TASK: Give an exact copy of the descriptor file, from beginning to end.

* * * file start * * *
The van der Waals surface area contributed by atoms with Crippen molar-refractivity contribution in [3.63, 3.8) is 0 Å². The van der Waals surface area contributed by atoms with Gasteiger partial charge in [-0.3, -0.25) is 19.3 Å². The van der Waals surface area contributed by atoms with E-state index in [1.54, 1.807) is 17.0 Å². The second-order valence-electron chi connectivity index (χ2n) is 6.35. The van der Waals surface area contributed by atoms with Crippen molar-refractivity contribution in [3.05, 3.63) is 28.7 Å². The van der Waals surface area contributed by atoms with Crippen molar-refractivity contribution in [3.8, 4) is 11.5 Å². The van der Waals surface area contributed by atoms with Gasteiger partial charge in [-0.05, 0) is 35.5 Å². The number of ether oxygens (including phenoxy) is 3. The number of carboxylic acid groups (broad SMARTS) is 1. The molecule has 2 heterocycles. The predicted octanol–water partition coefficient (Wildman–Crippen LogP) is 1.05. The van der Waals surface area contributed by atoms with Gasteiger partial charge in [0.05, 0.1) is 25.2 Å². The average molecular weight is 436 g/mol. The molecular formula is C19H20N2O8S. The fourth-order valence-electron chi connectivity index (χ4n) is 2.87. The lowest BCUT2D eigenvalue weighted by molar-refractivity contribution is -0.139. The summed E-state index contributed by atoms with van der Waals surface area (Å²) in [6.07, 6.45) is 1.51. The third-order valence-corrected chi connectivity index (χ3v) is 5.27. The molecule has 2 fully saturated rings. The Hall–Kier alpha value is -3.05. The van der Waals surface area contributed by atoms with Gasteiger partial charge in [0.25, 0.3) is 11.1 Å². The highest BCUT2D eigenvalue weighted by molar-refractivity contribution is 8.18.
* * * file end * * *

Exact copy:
The van der Waals surface area contributed by atoms with Crippen molar-refractivity contribution in [3.63, 3.8) is 0 Å². The van der Waals surface area contributed by atoms with Gasteiger partial charge in [-0.3, -0.25) is 19.3 Å². The van der Waals surface area contributed by atoms with E-state index in [1.54, 1.807) is 17.0 Å². The second-order valence-electron chi connectivity index (χ2n) is 6.35. The van der Waals surface area contributed by atoms with Crippen molar-refractivity contribution in [3.05, 3.63) is 28.7 Å². The van der Waals surface area contributed by atoms with Crippen molar-refractivity contribution in [3.8, 4) is 11.5 Å². The van der Waals surface area contributed by atoms with Gasteiger partial charge in [-0.05, 0) is 35.5 Å². The number of ether oxygens (including phenoxy) is 3. The number of carboxylic acid groups (broad SMARTS) is 1. The molecule has 2 heterocycles. The predicted octanol–water partition coefficient (Wildman–Crippen LogP) is 1.05. The van der Waals surface area contributed by atoms with Gasteiger partial charge in [0.05, 0.1) is 25.2 Å². The average molecular weight is 436 g/mol. The molecular formula is C19H20N2O8S. The fourth-order valence-electron chi connectivity index (χ4n) is 2.87. The lowest BCUT2D eigenvalue weighted by molar-refractivity contribution is -0.139. The summed E-state index contributed by atoms with van der Waals surface area (Å²) in [6.07, 6.45) is 1.51. The third-order valence-corrected chi connectivity index (χ3v) is 5.27. The molecule has 2 fully saturated rings. The Hall–Kier alpha value is -3.05. The van der Waals surface area contributed by atoms with Gasteiger partial charge in [0.25, 0.3) is 11.1 Å². The highest BCUT2D eigenvalue weighted by molar-refractivity contribution is 8.18.